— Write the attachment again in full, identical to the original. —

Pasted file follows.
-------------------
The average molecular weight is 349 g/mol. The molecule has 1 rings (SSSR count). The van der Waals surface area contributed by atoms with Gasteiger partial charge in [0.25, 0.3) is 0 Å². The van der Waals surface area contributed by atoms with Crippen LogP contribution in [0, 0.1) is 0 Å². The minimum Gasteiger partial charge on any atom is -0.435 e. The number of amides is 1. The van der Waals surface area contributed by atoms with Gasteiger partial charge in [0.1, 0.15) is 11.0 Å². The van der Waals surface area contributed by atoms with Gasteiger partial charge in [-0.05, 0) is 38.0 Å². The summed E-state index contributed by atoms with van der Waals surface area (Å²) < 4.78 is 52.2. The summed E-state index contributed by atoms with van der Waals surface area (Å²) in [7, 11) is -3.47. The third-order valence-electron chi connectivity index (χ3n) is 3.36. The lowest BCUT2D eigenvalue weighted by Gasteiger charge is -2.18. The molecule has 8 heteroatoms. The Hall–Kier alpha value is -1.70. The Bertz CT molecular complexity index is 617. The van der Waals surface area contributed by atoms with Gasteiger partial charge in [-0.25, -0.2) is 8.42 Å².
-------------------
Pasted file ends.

The average molecular weight is 349 g/mol. The molecule has 1 rings (SSSR count). The van der Waals surface area contributed by atoms with Gasteiger partial charge in [0.25, 0.3) is 0 Å². The van der Waals surface area contributed by atoms with Crippen LogP contribution in [0, 0.1) is 0 Å². The minimum Gasteiger partial charge on any atom is -0.435 e. The number of amides is 1. The van der Waals surface area contributed by atoms with Gasteiger partial charge in [0.1, 0.15) is 11.0 Å². The van der Waals surface area contributed by atoms with Gasteiger partial charge in [-0.05, 0) is 38.0 Å². The summed E-state index contributed by atoms with van der Waals surface area (Å²) < 4.78 is 52.2. The summed E-state index contributed by atoms with van der Waals surface area (Å²) in [7, 11) is -3.47. The third-order valence-electron chi connectivity index (χ3n) is 3.36. The lowest BCUT2D eigenvalue weighted by Gasteiger charge is -2.18. The molecule has 8 heteroatoms. The Hall–Kier alpha value is -1.70. The Bertz CT molecular complexity index is 617. The van der Waals surface area contributed by atoms with Gasteiger partial charge in [-0.25, -0.2) is 8.42 Å².